Support » Fixing WordPress » If WordPress installed in subdirectory, is a second .htaccess file created?

  • I installed WordPress using the GoDaddy assistant and just read that I may not be able to see the htaccess file. I already had an htaccess file in my root directory, so I’m guessing the WordPress installation would use that one, but I installed WordPress in a subdirectory (, so I’m not sure. Anyone know? Any other hidden problems using GoDaddy’s assitant? It’s not to late for me to start over and do a regular installation.

Viewing 6 replies - 1 through 6 (of 6 total)
  • WP needs its own .htaccess file in its own dorectory (in your case: “blog”) – but only if you want to use nice permalinks.

    Thank you very much for your answer. I appreciate it.

    1. I need to be able to see my own htaccess file; I will want to modify it manually and upload a new one many times in the coming years. I can’t believe GoDaddy hides it. For me this is a deal breaker. Their “easy” installer should come with a warning label (or perhaps WordPress should try to warn people). I do want to use permalinks; I’m thinking “%postname%.html”. Are there known issues with GoDaddy and mod_rewrite (perhaps if combined with forwarding “” to “”)?

    2. I’m thinking I might prefer to install WordPress in my root directory. Some people claim this is better for SEO.

    3. I want to upgrade to 2.6 (from 2.51).

    4. I’ve decided not to modify Kubrick. I thought doing so would be easy and I could get some help if I got stuck, but I couldn’t get my question about it answered after two attempts, so I’ll find a theme that’s closer to the look I want and modify that one.

    For these reasons, and because I haven’t done anything other than a test post (which I don’t mind losing), I’m planning to reinstall WordPress. Here’s my main question right now: Do I have to do anything to the data base (if so, how?) or can I just install as I would if I were starting from scratch?

    1. You don’t really have to see it “many times” – that doesn’t make sense. And if you want to see it, learn how to do it – it is neither godaddy’s, nor WP’s fault:

    2. You have a website in your root. You can NOT install WP over it.

    3. Go ahead: Upgrading_WordPress_Extended

    4. Don’t touch K. if you want to keep your sanity.

    Drop the tables from your existing DB if you want to start with a clean install.

    I really appreciate your help with this.

    1. I see now that it is visible in Fetch (my Mac ftp program), my mistake. I read somewhere on that GoDaddy doesn’t let you see it – perhaps a forum comment by someone who had the wrong impression.

    2. I only have 3 pages on my web site. It is basically going to be a blog. I can remove those pages (and associated files), and after installing WordPress: [1] just put back the two pages (which are in other directories) via ftp, and integrate the main page content into the new WordPress main page, or [2] integrate all 3 pages into WordPress. Are both alternatives workable? If alternative 2 is better, can I use alternative 1 for now (until I figure out how pages work in WordPress)?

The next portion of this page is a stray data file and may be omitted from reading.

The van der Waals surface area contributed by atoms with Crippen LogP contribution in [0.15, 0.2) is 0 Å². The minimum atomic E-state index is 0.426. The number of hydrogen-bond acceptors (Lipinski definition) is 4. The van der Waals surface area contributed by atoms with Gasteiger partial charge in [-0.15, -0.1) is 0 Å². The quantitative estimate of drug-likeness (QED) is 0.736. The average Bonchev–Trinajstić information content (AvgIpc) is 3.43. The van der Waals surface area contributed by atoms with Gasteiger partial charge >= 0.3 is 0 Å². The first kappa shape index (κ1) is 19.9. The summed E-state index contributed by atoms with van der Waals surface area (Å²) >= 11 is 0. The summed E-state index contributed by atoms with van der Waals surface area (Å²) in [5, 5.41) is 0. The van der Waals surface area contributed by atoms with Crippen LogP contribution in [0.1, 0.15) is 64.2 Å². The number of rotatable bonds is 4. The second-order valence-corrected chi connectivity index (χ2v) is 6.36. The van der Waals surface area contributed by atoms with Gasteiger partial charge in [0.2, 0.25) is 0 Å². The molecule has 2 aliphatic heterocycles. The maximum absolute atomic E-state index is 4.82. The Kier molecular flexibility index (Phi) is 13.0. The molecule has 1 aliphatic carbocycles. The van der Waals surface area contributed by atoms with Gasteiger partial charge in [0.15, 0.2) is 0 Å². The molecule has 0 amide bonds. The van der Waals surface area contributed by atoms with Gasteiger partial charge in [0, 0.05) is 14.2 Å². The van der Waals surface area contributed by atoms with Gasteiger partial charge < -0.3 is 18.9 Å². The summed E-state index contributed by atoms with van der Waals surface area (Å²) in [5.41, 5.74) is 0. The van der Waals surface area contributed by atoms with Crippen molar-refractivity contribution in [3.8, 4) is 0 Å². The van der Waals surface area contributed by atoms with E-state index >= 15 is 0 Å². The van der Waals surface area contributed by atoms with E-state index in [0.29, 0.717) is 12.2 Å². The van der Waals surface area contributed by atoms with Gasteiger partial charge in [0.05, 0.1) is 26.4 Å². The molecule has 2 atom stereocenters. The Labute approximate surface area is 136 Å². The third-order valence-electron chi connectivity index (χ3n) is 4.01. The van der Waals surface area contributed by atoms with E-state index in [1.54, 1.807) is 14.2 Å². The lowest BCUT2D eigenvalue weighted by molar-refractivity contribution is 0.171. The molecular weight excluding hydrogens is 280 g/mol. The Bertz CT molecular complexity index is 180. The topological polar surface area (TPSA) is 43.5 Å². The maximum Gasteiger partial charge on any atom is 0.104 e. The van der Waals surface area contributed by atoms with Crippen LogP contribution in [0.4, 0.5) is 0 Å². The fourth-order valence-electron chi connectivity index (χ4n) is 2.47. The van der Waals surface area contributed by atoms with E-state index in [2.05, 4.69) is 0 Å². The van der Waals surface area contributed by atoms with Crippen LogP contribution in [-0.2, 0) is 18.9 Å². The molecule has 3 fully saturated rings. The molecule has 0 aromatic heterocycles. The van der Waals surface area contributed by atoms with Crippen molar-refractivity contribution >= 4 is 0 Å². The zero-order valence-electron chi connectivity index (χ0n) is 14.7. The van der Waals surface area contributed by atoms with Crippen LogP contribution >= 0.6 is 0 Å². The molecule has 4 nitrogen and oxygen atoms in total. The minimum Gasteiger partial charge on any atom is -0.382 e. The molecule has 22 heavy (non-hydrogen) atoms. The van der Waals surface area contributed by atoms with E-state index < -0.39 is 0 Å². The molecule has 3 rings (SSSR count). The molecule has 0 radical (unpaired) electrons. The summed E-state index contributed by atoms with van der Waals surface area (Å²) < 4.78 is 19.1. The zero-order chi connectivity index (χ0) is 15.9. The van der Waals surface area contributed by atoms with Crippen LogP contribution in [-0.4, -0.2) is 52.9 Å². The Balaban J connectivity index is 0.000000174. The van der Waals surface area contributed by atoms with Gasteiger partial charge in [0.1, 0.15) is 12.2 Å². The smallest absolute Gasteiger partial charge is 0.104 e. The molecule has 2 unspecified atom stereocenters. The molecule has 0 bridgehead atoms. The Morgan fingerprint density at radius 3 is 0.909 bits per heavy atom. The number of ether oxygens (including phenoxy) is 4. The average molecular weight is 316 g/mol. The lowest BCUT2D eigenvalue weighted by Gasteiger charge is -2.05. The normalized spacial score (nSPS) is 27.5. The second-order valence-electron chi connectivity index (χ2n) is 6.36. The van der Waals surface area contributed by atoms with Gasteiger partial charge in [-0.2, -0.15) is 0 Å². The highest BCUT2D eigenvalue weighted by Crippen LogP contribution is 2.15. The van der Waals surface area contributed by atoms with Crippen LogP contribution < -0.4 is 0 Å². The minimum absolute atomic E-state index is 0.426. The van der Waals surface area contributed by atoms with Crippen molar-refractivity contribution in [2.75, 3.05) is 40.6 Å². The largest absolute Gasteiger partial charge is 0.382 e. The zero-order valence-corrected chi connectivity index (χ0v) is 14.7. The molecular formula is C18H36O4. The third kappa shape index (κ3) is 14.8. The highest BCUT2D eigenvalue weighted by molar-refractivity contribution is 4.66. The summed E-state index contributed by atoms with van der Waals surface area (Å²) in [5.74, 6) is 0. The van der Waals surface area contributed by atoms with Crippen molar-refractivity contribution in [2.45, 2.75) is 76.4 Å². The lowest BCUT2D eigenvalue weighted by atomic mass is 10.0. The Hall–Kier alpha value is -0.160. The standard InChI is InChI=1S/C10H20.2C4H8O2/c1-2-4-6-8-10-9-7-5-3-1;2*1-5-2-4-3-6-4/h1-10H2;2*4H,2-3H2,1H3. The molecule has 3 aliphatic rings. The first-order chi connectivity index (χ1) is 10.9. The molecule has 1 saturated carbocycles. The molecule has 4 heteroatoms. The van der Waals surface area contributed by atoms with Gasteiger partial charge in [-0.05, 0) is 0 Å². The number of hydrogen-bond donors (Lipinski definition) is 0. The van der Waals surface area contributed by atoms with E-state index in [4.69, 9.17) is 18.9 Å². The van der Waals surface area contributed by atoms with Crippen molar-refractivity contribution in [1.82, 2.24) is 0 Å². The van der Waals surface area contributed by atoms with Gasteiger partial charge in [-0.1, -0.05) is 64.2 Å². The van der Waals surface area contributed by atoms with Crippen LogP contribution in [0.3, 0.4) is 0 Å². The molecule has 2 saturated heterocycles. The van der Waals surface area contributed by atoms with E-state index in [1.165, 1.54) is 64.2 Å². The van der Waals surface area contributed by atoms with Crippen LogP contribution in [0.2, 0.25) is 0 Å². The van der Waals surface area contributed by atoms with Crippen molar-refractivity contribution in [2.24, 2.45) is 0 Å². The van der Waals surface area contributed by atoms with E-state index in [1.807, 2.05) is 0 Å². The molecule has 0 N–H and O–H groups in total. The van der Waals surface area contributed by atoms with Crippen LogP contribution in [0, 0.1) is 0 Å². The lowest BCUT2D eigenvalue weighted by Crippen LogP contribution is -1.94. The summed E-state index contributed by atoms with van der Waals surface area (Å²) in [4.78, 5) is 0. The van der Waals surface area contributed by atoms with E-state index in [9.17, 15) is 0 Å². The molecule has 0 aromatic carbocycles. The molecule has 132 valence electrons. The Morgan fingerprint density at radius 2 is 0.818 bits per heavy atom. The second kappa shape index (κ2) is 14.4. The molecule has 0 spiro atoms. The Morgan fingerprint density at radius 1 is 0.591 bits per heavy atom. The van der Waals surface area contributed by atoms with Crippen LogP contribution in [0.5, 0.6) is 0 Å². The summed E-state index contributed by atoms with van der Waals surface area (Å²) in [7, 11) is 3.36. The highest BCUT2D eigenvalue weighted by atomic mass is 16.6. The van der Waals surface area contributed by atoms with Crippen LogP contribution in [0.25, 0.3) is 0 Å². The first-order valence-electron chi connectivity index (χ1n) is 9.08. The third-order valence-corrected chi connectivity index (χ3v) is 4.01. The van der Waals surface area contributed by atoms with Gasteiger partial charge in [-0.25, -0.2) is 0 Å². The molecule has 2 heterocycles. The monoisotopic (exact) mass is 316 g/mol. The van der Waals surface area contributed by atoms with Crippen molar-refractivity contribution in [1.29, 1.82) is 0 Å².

4. I’m really in the dark about the best way to create a theme. Ideal would probably be a theme that keeps the basic WordPress functionality (I’m not even fully aware of what this is) but is really simple – just a skeleton – and really easy to modify, but that validates and has been tested and works well/reliably, and would cause me the least trouble down the road (like trying to modify Kubrick). I think this would be a lot easier for me (with my current knowledge) than trying to create my own theme from scratch. Do you have any suggestions?

    Thanks again.

    1. Good. At least that one is solved.

    2. Both scenarios are doable – I’d go with [2] because it means you would manage everything from the WP admin panel.
    WordPress can careate posts, which are chronological entries and Pages, quasi-static entries that are not part of the chornological stream.

    4. You shouldn’t attempt at this stage to create your own theme from scratch. Look around and try to find something that is the closest to what you want and, eventually, start modifying that theme. If you are not fluent in (X)HTML and CSS, maybe hire somebody.
    Most publicly released (free) themes validate, they use all the relevant functions of WP. But not all are easy to modify. (these are all tested)

    [As a side note, and no offense intended: although I have a “live-in shrink” in the house – my wife – and I know more about psychiatry than 95% of the population, I leave the treatment for her, and she doesn’t try to make WP themes… although she knows more about them than all the rest of the shrinks together 🙂
    Sapienti sat…]

    4. I found a page (thought it was on that allowed searching for themes by at least a half-dozen parameters at once: fixed-width, 2-column, no graphics/images, right sidebar, blue. I used it to find a good theme. Thought I bookmarked the page. Now I can’t find it even after searching for a long time! Any idea where I saw this or any similar web site (with tested themes)? Is there an easy way to find a theme with all these parameters on

    On your thoughts about modifying themes, well, “research psychologist” doesn’t quite pin me down. I have some experience with programming, having written the world’s first standard-keyboard Korean word processing system for the Mac. And I’ve been coding heavily (thousands of pages) in html (in a text editor) for 13 years, and I’d say I’m fluent. In css, I’d characterize it as “conversational,” but certainly enough to modify a wordpress theme I think.

Viewing 6 replies - 1 through 6 (of 6 total)
  • The topic ‘If WordPress installed in subdirectory, is a second .htaccess file created?’ is closed to new replies.